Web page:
So, for example, if someone follows this link which was obtained as I describe above, they will be taken to the version of the ZFC page that wikipedia was displaying at the time of this posting, whether or not it has been revised in the meanwhile.

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Try not to make links a major part of your answers, then you have nothing to worry about!

For example, if you want to link to Terry Tao's blog, then link too it and include a nice quote from it or a brief summary which gets your point across. For example, do this rather than this.

I think wikipedia links, and indeed internet links in general, should be only used for one of the following*.

  • "For more information" links. That is, you explain something and then you say "for more information, see here".

  • Defining something they they really should know using a link. The reader could look up "normal subgroup" in a book, you are just being helpful and saving them time. Plus, they really shouldn't need to look it up.

  • A link to a, for example, quotation you are using (as with the Terry Tao blog example, above).

This is for two reasons.

  1. If an answer is heavily reliant on links then it is susceptible to "link rot", where the website linked to stops functioning and so the answer is invalidated. (Note the use of the "for more information" link!) EDIT: A genuine example of industrial-scale link rot can be found here, when Springer encyclopedia of mathematics changed its website.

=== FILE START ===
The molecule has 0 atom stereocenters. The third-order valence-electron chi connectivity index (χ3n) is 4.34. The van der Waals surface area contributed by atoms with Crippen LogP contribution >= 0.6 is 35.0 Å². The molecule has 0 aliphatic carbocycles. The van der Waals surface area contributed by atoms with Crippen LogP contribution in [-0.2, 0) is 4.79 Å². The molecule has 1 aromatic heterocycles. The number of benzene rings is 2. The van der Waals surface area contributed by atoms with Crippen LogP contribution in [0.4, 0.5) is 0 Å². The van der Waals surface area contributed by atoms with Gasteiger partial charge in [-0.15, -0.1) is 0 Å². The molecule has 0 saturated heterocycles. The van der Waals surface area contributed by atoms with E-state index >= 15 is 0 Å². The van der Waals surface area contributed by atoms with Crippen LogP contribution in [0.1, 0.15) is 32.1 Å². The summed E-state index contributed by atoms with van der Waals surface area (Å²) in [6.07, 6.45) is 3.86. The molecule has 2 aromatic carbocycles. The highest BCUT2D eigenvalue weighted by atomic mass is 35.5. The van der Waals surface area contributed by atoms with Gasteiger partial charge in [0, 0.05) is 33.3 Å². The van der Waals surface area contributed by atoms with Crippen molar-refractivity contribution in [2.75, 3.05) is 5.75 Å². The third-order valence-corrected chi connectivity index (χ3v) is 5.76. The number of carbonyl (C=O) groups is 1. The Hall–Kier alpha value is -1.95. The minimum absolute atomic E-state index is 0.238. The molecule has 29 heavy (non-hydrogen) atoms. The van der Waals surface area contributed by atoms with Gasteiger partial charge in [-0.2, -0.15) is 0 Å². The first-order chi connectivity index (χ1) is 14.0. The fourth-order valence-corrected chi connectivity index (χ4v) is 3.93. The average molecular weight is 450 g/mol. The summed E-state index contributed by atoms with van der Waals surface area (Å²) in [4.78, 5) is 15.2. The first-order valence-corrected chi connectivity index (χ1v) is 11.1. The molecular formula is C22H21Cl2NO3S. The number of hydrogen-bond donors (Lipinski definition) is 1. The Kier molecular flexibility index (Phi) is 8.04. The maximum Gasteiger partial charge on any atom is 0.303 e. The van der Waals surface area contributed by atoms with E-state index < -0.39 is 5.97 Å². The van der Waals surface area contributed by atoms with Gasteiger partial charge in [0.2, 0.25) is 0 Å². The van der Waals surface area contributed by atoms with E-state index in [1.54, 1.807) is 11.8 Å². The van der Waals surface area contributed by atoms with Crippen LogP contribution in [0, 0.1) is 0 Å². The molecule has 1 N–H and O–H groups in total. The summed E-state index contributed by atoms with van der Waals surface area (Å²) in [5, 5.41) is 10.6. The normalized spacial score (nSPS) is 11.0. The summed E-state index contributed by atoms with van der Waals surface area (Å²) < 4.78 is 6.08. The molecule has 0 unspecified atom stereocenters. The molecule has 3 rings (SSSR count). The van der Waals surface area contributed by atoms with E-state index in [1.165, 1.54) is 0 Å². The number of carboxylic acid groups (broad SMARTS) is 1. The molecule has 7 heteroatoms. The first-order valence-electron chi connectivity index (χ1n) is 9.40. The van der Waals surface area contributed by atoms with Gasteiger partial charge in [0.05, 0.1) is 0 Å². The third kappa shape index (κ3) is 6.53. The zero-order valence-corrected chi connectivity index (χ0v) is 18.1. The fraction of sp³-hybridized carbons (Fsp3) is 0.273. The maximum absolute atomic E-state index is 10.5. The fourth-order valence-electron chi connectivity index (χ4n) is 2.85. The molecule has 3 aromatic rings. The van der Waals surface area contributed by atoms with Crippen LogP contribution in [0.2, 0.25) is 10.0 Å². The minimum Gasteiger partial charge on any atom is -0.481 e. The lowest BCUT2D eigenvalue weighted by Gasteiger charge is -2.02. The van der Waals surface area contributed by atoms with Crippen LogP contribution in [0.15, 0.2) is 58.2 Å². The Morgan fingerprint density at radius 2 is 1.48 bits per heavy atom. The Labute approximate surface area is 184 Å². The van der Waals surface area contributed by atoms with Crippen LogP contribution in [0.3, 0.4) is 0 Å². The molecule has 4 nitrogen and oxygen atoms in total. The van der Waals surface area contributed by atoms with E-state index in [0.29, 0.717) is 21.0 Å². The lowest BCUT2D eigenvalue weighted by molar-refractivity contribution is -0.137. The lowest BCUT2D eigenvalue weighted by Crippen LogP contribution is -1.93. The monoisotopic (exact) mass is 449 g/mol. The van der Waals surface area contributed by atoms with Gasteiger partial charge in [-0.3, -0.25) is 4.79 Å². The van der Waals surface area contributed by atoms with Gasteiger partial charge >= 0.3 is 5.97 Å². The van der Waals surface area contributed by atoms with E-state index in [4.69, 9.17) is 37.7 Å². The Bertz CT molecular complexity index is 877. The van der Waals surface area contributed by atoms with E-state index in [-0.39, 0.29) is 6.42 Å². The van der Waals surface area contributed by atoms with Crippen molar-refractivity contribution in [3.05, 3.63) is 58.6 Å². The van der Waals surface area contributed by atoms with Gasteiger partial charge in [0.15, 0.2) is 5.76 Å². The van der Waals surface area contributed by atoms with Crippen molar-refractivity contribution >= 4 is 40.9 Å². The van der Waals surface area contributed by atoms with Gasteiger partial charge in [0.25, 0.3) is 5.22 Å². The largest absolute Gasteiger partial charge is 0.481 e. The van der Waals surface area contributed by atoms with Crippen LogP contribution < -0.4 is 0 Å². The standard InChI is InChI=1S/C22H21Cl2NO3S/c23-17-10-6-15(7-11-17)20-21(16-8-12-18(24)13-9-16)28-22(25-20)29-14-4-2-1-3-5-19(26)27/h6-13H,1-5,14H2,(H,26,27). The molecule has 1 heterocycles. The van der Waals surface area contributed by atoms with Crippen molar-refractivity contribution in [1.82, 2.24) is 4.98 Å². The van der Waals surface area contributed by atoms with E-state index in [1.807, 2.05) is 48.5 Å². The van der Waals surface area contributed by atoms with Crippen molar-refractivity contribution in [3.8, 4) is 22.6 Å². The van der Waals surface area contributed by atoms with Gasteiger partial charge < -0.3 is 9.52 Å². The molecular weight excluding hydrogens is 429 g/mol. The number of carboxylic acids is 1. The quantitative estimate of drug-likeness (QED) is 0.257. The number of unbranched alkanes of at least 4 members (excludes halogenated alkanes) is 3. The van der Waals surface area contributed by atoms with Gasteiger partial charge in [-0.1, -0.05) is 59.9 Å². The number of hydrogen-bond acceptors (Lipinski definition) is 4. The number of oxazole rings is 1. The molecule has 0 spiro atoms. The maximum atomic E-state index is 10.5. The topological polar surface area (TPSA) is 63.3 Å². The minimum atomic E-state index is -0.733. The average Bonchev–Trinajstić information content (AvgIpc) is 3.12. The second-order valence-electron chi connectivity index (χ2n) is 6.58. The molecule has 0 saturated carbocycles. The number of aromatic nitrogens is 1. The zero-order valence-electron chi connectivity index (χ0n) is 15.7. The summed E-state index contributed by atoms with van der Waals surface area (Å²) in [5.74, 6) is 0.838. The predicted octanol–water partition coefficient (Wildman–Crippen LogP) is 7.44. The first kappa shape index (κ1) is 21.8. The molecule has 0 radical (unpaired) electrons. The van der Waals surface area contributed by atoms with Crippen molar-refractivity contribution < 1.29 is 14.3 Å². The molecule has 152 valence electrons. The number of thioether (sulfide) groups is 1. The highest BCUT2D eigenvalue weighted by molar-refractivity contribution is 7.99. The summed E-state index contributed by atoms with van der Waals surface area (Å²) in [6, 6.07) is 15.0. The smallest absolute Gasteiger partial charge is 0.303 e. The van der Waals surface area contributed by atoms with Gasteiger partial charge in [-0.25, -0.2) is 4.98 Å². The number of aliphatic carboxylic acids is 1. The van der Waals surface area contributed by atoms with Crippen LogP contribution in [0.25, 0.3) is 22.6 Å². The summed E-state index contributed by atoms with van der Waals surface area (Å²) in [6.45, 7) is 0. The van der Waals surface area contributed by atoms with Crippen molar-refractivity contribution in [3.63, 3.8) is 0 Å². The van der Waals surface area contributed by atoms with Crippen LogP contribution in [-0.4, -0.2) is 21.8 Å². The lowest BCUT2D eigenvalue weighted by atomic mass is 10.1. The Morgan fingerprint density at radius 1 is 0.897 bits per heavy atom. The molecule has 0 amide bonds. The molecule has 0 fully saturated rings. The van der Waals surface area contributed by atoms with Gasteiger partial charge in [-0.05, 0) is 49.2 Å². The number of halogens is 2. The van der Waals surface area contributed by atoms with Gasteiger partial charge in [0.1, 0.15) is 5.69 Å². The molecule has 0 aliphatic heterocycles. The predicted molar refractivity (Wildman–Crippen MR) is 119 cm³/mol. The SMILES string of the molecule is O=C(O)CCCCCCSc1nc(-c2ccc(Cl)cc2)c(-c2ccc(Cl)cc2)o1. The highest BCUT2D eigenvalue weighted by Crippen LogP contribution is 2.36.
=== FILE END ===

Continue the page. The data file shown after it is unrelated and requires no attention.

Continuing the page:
2. It means that your answer is self-contained, which is pleasing. Moreover, I don't want to have to click on a link to work out what on earth you are going on about!

*These are the only reasons I could think of at the time of writing. I am sure there are more, so feel free to suggest them. Nor do I believe that there are no exceptions.

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  • $\begingroup$ Why should a question poser "reall [not] need to look up" the definition of a Normal subgroup. Some people will only be learning, and may not have come accross it before. Obviously this depends on the context, but I think in general this is bad advice. $\endgroup$ – Flint72 May 29 '14 at 18:27
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    $\begingroup$ @Flint72 That wasn't meant as a general statement, it was more meant as an internal monologue for an imaginary specific situation: "They question is from the start of a second course on groups, so they should know what normal subgroup is, but because it is so fundamental to the question, and because they might have forgotten it, I'll give them a link." $\endgroup$ – user1729 May 30 '14 at 8:14
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I use Wikipedia links frequently for reference definitions of terms and occasionally named theorems, and only sparingly for authority or proofs of the truth of propositions (although I do often link to other sources for such material).

It occasionally happens that someone finds a mathematical claim in a Wikipedia article doubtful enough to pose a Question here about it. In this way MSE can act as a backstop/truth-checker on Wikipedia, and I think this is a natural advantage of the Creative Commons licensing used by both sites.